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Jozef Cantré (1890-1957)

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Jozef Cantré is well known in the Netherlands, He is originally from Belgium and lived for the main part of his life in Belgium, but by the end of WWI he fled to the Netherlands and stayed with some fellow artists in Blaricum. It is at that time that some dutch collectors took an interest in his works and acquired paintings, drawings, sculptures and woodblock prints. For me personally i think i like his woodblock prints the most of all. They have a rare graphic quality . http://www.ftn-books.com has some of his woodblock prints for sale ( for more information mail to wvdelshout@ziggo.nl).

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Cantre had a very productive artistic life and together with his brother  Jan Frans Cantre, Joris Minne, van Straten and Frans Masereel he was part of the great “five”. These artists were among the very best woodblock artists from their generation and inspired each other. Personally i admire Frans Masereel the most. His woodblock prints are like comics that make up a story, but Jozef Cantre is a very close second.

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Joris Minne (1897-1988)

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Together with Cantre and Masereel , Joris Minnen is for personnally one of the best woodblock artists from the 20th century. His compositions and subjects are a symbiosis of Art Deco design and abstraction. The result is a highly authentic and personal oeuvre of mainly woodblock prints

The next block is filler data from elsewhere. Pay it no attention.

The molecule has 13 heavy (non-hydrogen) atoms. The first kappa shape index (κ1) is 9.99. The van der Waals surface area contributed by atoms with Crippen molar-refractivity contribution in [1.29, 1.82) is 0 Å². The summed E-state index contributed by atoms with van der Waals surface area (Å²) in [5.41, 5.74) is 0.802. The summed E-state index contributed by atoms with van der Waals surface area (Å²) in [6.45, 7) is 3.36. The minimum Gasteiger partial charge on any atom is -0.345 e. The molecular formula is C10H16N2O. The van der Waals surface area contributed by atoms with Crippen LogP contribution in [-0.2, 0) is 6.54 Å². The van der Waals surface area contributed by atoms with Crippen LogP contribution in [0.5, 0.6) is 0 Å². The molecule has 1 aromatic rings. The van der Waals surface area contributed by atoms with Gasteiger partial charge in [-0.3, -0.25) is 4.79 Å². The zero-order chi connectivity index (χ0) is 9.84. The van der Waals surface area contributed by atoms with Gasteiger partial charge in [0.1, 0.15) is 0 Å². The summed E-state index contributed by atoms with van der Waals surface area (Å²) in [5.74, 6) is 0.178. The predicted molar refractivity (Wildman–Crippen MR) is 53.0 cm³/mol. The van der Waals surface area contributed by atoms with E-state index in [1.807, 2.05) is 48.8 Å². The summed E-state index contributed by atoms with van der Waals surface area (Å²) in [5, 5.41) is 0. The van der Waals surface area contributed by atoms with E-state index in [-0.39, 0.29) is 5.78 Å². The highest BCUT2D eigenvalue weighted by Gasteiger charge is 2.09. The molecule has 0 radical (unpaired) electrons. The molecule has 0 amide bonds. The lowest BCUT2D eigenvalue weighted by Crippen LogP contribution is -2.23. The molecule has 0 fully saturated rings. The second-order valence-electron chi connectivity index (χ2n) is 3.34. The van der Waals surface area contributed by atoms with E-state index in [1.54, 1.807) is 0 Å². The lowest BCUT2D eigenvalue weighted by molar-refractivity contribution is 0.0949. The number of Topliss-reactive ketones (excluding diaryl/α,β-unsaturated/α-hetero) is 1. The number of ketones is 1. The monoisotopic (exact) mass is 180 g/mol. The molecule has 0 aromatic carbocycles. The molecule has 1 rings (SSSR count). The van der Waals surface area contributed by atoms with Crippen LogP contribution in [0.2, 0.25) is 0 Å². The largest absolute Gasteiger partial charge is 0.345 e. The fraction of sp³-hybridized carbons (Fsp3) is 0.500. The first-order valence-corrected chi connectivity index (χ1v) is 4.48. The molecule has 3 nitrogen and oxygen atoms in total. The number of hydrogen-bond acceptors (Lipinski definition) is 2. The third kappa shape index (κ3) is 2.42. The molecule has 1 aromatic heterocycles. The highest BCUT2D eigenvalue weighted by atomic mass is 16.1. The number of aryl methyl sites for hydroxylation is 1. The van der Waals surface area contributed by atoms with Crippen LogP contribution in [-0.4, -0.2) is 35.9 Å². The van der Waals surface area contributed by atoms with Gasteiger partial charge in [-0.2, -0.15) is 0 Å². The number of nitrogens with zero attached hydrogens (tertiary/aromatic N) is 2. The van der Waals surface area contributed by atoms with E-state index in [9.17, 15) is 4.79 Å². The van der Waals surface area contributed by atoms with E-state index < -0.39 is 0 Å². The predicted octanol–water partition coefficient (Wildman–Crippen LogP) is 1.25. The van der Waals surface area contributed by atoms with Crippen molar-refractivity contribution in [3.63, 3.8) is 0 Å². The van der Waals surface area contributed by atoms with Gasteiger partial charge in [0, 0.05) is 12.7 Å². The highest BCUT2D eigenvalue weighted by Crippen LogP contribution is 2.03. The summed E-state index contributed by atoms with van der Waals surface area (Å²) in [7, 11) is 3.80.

He was born in Ostend. His parents moved to Antwerp soon after he was born. In Antwerp he completed middle school and then went to the higher school (ateneum) where one of his teachers was August Borms. During the weekend, he attended art classes at the Berchem Academy of Fine Arts.

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During World War I Minne took a job at the Antwerp city Welfare Department. Here he came into contact with Roger Avermaete who was departmental head. Roger Avermaete had a circle of artistic friends who decided to found a magazine. The magazine ‘Lumière’ was first published in Antwerp in August 1919.[3] The magazine was an artistic and literary journal published in French. Lumière’s title was a reference to the magazine Clarté, that was published in Paris by Henri Barbusse. The principal five artists who illustrated the text and the column headings were Frans Masereel, Jan Frans Cantré, Jozef Cantré, Henri van Straten and Joris Minne. They became known as ‘De Vijf’ or ‘Les Cinq’ (‘The Five’). The magazine ‘Lumière’ was a key force in generating renewed interest in wood engraving in Belgium. The five artists in ‘De Vijf’ group were instrumental in popularizing the art of wood, copper and linoleum engraving and introducing Expressionism in early 20th-century Belgium.

www.ftn-books.com has some Minne titles available.